Withdrawal Rule of Thumb?

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Withdrawal Rule of Thumb?

Postby lks » Thu Dec 20, 2012 3:03 pm

Is there a formula that utilizes your present age?
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Re: Withdrawal Rule of Thumb?

Postby john94549 » Thu Dec 20, 2012 3:16 pm

Some folks chafe at having any withdrawal scenario called a "rule of thumb." That aside, most withdrawal scenarios seem to focus on "if you do thus and such, your funds should last "X" years". Accordingly, if your life expectancy is greater than "X", you should take smaller (perhaps much smaller) withdrawals. As I noted some weeks back, in another thread, many posters herein, and elsewhere, have studied this issue in depth. Liberal use of the search function and all that.
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Re: Withdrawal Rule of Thumb?

Postby pkcrafter » Thu Dec 20, 2012 3:41 pm

Most strategies are calculated on 30 year withdrawal. If you retire in your 50's, you need to reduce the initial withdrawal rate.

Paul
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Re: Withdrawal Rule of Thumb?

Postby John Z » Thu Dec 20, 2012 6:14 pm

I have seen various withdrawal rate scenarios based on age over the years. You might try searching for something like "age-based safe withdrawal rates" (swr). Also I recall that Wade Pfau did a recent column on varying (increasing) withdrawal rates based on increasing age. You might find what you need at his website: http://wpfau.blogspot.com/
John
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Re: Withdrawal Rule of Thumb?

Postby umfundi » Thu Dec 20, 2012 10:40 pm

lks wrote:Is there a formula that utilizes your present age?

Yes, of course.

1/(life expectancy) is a good place to start.
1/(95-age) is more conservative if you are not yet 90.
IRS required minimum withdrawal rate if you are 70 or older.

Recalculate every year. These simple rules are essentially self-compensating for your age, for market returns and for inflation.

Keith
Déjà Vu is not a prediction
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Re: Withdrawal Rule of Thumb?

Postby Valuethinker » Fri Dec 21, 2012 9:17 am

umfundi wrote:
lks wrote:Is there a formula that utilizes your present age?

Yes, of course.

1/(life expectancy) is a good place to start.


Without thinking it through, I think you would wind up exhausting your capital if you lived past your average life expectancy?

It's quite possible to have a zero life expectancy by the way-- I had a cousin who got insurance with a negative life expectancy. His heart condition killed him, eventually, but he lived several years with -4 years to go ;-).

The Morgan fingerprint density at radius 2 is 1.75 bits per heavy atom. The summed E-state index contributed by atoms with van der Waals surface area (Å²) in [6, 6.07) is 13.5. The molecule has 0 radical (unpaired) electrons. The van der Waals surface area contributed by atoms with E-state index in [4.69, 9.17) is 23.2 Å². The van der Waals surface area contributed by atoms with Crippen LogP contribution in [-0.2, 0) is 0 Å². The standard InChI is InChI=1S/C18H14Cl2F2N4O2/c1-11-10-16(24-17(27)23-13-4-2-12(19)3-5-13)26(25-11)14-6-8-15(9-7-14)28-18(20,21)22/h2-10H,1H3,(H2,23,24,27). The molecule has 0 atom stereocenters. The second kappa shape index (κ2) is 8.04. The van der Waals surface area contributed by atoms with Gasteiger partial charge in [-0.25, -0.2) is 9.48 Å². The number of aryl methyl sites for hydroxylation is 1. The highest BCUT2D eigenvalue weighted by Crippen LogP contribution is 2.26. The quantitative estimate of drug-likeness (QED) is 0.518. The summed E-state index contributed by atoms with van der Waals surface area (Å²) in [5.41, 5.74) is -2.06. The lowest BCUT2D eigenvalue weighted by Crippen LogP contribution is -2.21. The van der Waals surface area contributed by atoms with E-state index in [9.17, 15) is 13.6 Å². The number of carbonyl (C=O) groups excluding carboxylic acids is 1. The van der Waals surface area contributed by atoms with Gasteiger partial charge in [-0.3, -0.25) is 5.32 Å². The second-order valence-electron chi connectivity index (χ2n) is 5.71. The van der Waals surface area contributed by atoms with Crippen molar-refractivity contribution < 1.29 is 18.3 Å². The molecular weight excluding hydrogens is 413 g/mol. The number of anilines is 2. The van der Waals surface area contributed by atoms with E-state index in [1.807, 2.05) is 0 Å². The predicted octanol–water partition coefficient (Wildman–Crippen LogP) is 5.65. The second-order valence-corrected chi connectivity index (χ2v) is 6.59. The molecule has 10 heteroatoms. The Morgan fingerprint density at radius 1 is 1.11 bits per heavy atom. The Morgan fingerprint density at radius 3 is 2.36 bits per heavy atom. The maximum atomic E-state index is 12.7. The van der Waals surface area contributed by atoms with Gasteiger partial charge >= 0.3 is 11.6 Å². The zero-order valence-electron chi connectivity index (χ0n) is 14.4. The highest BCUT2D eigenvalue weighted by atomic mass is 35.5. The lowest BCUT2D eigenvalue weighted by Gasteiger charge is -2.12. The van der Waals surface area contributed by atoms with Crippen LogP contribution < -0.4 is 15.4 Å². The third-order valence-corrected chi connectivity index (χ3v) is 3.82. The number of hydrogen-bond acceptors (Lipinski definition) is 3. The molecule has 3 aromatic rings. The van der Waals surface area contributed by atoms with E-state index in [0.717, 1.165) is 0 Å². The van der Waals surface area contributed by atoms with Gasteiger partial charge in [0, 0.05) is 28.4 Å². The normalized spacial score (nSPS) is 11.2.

Keith[/quote]
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Re: Withdrawal Rule of Thumb?

Postby Valuethinker » Fri Dec 21, 2012 9:18 am

lks wrote:Is there a formula that utilizes your present age?


Really the only one is the annuity rate for that age-- SPIA quote. Assuming you are prepared to annuitize.

Otherwise 2.5% (at any age)-- not what you wanted.
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Re: Withdrawal Rule of Thumb?

Postby umfundi » Sat Dec 22, 2012 2:58 am

Valuethinker wrote:
umfundi wrote:
lks wrote:Is there a formula that utilizes your present age?

Yes, of course.

1/(life expectancy) is a good place to start.


Without thinking it through, I think you would wind up exhausting your capital if you lived past your average life expectancy?

It's quite possible to have a zero life expectancy by the way-- I had a cousin who got insurance with a negative life expectancy. His heart condition killed him, eventually, but he lived several years with -4 years to go ;-).


Keith

Valuethinker,

If you are alive, your life expectancy is positive. Of course, you may live beyond the average life expectancy of your cohort.

If you recompute your withdrawal every year based on your personal life expectancy, you will never run out of money. However, the distribution of money over time may not be so good.

Here is the table for a single male:

Code: Select all
Age   Life Withdraw
62   19.40   5.15%
63   18.66   5.36%
64   17.92   5.58%
65   17.19   5.82%
66   16.48   6.07%
67   15.77   6.34%
68   15.08   6.63%
69   14.40   6.94%
70   13.73   7.28%
71   13.08   7.65%
72   12.44   8.04%
73   11.82   8.46%
74   11.21   8.92%
75   10.62   9.42%
76   10.04   9.96%
77   9.48   10.55%
78   8.94   11.19%
79   8.41   11.89%
80   7.90   12.66%
81   7.41   13.50%
82   6.94   14.41%
83   6.49   15.41%
84   6.06   16.50%
85   5.65   17.70%
86   5.26   19.01%
87   4.89   20.45%
88   4.55   21.98%
89   4.22   23.70%
90   3.92   25.51%
91   3.64   27.47%
92   3.38   29.59%
93   3.15   31.75%
94   2.93   34.13%
95   2.75   36.36%
96   2.58   38.76%
97   2.44   40.98%
98   2.30   43.48%
99   2.19   45.66%
100   2.07   48.31%

"Withdraw" is percentage of current balance.

Looking at this, I might modify my suggestion to 0.75/Life rather than 1/Life.

The OP asked for a rule of thumb.

Keith
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